Biocontrol: A Success Story!

Mexican Petunia is a Category 1 invasive species in Florida. 

by Megan Weeks, Cuplet Fern Chapter of FNPS

Florida’s biodiversity is made remarkable by the plants and animals that depend on one another for survival. This delicate yet imperative relationship maintains a healthy natural environment, where the population of plants and animals are balanced. When new species are introduced, natives can be outsourced and the natural balance risks being disrupted[1]. Biocontrol is one method to help restore a balanced environment.

Exotic species have been introduced to Florida both accidentally and intentionally. Most threatening to the natural balance are plants from tropical and sub-tropical regions which are suited to Florida climate and often “take root” in this foreign land[1]. These non-native species do not serve as a significant food source for Florida organisms and are able to outcompete native plants for resources[1]. When an exotic species that is not affected by predators or pathogens becomes established, then the population will grow uninhibited and can potentially become invasive. Approximately one-third of vegetation found in Florida’s natural lands is exotic, and roughly 11% of those species are considered invasive[2].

The air potato beetle is released into an area overrun
by the invasive vine .
Biologists have long struggled to prevent the exotic populations from encroaching on endemic habitats. Manual methods, such as applying chemicals, hand pulling and burning, may help tame invasive populations but are often not a reliable long term solution[3]. As an alternative, scientists spend years researching predators (insects, pathogens, and fish) to target specific invasive species in a method called Biocontrol. This method relies on the predator to consume or destroy the exotic species, restoring ecological balance[1].

Air Potato Beetle. Photo by Mary Keim

In 1905 Dioscorea bulbifera, the air potato, was introduced to Florida and with no natural predators the exotic vine quickly became a threat to native plants[2]. The infamy of this invasive species grew almost as rapidly as the plant itself and is a major concern for the Department of Agriculture[2]. A biocontrol program was launched to find a predator that would consume or destroy the air potato. Scientists returned to Asia where D. bulbifera is endemic and found a small beetle that could survive by eating the invasive plant[4]. Extensive research was performed to ensure that the beetle would not further disrupt the ecological balance.

In 2012 the air potato leaf beetle was finally released to feast on the air potato. Scientists note that the beetle mostly consumes the soft tissues found on the leaves and growing tips which creates difficult growing circumstances and can hinder the plant’s biological processes[5]. Every year between May and October, during peak air potato growth, new batches of the beetle are released[1].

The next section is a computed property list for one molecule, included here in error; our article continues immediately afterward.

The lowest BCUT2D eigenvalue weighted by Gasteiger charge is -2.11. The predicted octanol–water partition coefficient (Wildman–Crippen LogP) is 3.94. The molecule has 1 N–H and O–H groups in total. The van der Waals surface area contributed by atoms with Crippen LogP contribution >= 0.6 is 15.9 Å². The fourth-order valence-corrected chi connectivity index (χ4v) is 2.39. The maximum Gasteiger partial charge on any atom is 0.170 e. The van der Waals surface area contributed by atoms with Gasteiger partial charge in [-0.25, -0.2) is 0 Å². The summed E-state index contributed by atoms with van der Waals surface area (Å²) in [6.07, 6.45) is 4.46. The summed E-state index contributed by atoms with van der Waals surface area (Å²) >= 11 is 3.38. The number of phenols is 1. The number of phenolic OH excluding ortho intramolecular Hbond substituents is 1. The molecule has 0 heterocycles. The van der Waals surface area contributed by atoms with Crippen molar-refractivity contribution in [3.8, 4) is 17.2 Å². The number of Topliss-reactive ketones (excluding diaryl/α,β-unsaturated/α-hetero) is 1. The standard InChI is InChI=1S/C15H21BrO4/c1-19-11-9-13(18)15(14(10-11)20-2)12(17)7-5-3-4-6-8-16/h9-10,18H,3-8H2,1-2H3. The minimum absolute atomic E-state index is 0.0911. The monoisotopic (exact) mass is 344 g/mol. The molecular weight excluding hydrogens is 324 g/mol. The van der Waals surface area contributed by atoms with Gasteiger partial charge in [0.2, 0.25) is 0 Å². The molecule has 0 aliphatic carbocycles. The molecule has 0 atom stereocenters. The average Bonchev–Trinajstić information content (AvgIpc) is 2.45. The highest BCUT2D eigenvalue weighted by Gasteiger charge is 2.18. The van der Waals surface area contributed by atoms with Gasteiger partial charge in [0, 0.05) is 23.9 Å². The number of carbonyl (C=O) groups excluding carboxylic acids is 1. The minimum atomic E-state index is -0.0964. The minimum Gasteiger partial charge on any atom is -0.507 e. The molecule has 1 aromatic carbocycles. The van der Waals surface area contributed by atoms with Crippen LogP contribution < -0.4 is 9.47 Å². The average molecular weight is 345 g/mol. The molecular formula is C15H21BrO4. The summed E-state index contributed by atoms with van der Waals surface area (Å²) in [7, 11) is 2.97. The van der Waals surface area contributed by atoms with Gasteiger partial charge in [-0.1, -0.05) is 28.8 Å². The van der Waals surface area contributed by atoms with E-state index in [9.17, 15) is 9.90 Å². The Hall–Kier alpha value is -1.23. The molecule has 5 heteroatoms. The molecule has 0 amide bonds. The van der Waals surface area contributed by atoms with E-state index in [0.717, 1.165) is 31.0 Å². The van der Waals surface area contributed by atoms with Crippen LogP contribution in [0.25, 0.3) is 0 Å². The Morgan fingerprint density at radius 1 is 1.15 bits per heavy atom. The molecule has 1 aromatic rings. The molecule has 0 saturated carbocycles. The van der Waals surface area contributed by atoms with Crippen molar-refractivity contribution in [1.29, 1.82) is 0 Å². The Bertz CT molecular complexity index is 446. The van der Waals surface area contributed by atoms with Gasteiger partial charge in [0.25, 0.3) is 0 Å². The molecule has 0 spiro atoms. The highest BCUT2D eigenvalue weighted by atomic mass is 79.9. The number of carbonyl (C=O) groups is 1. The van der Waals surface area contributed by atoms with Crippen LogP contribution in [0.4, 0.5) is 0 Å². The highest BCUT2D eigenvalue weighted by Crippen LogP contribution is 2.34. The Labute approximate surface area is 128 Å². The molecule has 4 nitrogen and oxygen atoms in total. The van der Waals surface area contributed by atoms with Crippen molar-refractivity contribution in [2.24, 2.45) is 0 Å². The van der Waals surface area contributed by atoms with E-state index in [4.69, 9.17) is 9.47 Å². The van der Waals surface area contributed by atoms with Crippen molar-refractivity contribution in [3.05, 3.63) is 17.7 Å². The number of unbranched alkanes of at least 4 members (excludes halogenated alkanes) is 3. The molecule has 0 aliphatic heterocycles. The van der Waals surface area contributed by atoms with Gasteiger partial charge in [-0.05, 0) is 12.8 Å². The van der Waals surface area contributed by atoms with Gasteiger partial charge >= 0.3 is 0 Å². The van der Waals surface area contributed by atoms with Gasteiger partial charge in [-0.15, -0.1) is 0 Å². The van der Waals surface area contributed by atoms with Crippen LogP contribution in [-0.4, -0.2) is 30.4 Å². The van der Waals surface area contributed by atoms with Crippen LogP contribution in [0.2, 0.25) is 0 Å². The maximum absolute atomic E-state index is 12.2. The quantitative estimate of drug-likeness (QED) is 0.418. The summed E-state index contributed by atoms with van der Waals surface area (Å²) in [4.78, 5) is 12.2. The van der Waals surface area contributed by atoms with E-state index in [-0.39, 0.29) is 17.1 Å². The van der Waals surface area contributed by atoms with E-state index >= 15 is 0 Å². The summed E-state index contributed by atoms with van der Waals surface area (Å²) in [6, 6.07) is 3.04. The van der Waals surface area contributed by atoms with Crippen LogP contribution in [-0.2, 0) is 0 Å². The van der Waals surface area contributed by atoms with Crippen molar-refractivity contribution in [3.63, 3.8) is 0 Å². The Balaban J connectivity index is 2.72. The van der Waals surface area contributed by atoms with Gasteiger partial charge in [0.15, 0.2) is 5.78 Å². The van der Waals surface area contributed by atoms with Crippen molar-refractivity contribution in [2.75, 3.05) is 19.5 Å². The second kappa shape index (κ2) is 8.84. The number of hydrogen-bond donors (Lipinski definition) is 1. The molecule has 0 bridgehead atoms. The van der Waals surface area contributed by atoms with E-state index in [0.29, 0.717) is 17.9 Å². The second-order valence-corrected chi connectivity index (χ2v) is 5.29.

Larva of the Air Potato Leaf Beetle eating air potato leaves.
Photo by Donna Bollenbach 
The air potato leaf beetle is very selective in its diet and only consumes D. bulbifera even excluding all other species of Dioscorea[3]. Research done by the University of Florida has found that beetle establishment in release sites has led to “reduced height of vines, decreased bulbil production, and most importantly, an increase in native vegetation”[3].

Seminole county is one of the release sites for this remarkable and successful form of biocontrol. Through this biocontrol program, professionals were able to contribute to the restoration of Florida’s ecological balance. The air potato leaf beetle is an investment for our future and a vital part of the preservation and conservation of our natural lands. To find out more about the amazing air potato leaf beetle check out the USDAs website: bcrcl.ifas.


This blog was reprinted with permission from the Frond Forum, the newsletter of the Cuplet Fern Chapter of the Florida Native Plant Society. If your chapter publishes informative articles that you would like to share, please send them to me for review. I am especially interested in getting plant profiles and "What's in Bloom?" from different areas of the state.

Donna Bollenbach, Social Media Director/FNPS


Anonymous said…
Releasing another non-native insect into the wild to counter the progress of a non-native plant is highly controversial at the very least. I wonder if decades from now, we will look at this post happily or angrily should the non-native insect evolve over time to become a pest to native plants once it depletes the air potato populations that sustain them. The success of any organism depends on it's evolutionary resourcefulness and flexibility to it's surroundings. For our sake, I hope for the former so we do not lament in hindsight for releasing yet another non-native into the wild.

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